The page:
EDITORIAL — April 20, 2016 at 2:55 am

How helping others can help you

by

Listen, I could sit here all day insisting that you become a better person. At this point I think we all have the script down to a science: infidelity is wrong says the spouses; plagiarism is wrong says the teachers; eating fatty foods is wrong says Michelle Obama. We are all, in some way, brought up to learn a similar code of ethics by the use of propaganda in different mediums. At times I wonder: if the concept of morality is drilled into many of us at a young age, then why do we ignore those who need our help? My theory is this: we all know how to be a good person, some of us just have not been convinced as to why we should be a good person.

This being said, I’ve decided to take a rather unorthodox approach in convincing you all to lend a hand in your community. I’ll be throwing religion and moral integrity out the window for this one, because in my opinion, the most effective way to convince a person to do anything is by specifying that it can, in some way, benefit them as well. This my friends is how lending your hand can, in fact, help you.

For starters, volunteering or donating can keep you well educated in issues regarding social injustice. Personally I genuinely have a thirst for learning, and like many, I prefer obtaining knowledge through experience and observation rather than the not stimulating textbook skimming and power-point presentations. This being said, when volunteering at my first non-profit event, helping under-privileged teenagers pick out new clothing for job interviews, I left feeling so frustrated with my own ignorance. Everything I thought I knew about equality and economic opportunity was embarrassingly naive, and listening to the symptoms of poverty proved to be incredibly thought-provoking.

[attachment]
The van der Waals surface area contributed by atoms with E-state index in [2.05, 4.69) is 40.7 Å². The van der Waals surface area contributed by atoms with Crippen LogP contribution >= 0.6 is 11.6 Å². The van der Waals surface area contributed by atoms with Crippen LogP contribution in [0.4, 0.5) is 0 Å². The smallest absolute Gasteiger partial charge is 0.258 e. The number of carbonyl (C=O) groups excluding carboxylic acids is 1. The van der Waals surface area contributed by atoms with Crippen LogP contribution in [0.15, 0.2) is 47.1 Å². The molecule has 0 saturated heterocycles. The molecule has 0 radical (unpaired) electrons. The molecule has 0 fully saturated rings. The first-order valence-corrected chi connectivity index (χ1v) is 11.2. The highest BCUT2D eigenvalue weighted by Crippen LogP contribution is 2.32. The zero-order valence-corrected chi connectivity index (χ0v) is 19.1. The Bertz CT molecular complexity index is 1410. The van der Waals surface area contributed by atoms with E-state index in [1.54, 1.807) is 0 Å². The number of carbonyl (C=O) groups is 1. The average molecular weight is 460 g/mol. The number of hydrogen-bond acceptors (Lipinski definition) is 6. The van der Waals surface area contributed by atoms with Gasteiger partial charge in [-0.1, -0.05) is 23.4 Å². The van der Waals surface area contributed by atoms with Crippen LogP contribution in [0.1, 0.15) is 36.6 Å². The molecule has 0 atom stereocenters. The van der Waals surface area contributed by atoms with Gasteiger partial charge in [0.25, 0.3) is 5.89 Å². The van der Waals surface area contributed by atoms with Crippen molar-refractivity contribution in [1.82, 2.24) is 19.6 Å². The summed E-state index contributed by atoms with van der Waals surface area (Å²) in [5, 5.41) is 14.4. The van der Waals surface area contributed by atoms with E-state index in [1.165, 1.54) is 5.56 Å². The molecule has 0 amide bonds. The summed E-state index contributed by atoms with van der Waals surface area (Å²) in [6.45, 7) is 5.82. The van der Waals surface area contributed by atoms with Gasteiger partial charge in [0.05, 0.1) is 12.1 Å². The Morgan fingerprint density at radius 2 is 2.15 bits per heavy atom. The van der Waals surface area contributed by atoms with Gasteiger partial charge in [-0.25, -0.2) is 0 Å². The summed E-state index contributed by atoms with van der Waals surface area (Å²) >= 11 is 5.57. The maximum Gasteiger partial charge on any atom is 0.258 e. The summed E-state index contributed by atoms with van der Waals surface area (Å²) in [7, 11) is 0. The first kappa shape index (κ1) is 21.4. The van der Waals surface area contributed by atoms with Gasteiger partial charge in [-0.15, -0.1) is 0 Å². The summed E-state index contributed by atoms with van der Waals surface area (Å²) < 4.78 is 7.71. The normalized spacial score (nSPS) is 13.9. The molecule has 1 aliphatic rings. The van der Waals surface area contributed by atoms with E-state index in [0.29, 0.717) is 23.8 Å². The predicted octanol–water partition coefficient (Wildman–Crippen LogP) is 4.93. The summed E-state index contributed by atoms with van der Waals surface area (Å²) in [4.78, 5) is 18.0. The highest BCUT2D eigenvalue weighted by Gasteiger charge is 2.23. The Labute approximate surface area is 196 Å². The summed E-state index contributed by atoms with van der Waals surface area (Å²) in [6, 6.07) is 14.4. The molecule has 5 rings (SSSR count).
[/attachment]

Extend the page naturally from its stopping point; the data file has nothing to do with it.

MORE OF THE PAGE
In addition, our own school has set up an incentive system to make us better people: those monstrous service hours we all know and hate. Not only do those pests look good on college applications, but they can also land you a cute little chord at graduation. In other words, a little pat on the back for being such “stellar citizens of the community.” Ha-ha. So if you leave here with anything, please note that volunteering for non-profits can literally be the difference of walking at graduation, if having met all other requirements.

Helping with non-profits are also helpful for those who do not have a clue what they want to do with their lives. Volunteering may reveal some undiscovered interests; or even provide practice in a field you plan to pursue. Whether your interests consist of working with children, sports, fashion, or the arts, there are non-profits that can move you in the right direction. Not only that, but volunteering means working with people that share similar intentions. It is worth the possibility of making a lifelong friend or just a probable business connection you might need down the road.

Let me be clear, the deed of giving can offer incredible intrinsic rewards. For instance, according to Harvard research, self-help gurus and community organizations have endorsed the notion that helping others has mood benefits; it appears to genuinely make the givers happier. However, I’ve decided to target the extrinsic values because tangible results are, in my opinion, the most effective incentives. According to Stanford’s Social Innovation Review, High-impact nonprofits have learned that appealing to self-interest is far more effective than appealing to pure altruism. In other words, the most efficient way to entice citizens into the world of charity is to essentially prove what’s in it for them, as sad as that is.

I think people sometimes forget that doing nothing reveals a weakness; it means succumbing to what is easy. Many people spend time deciphering how they can leave their own unique mark on the world. I honestly think the best way to make an impact is by leaving your mark on other human beings. So ultimately my point is this: get up and do something. Editorial by Julia Corin

Julia is the Online Editor-in-chief for The Eagle Eye as well as the Editorial Editor for the print news magazine. She is 18 and plays competitive soccer; she also plans to major in English and Creative Writing.

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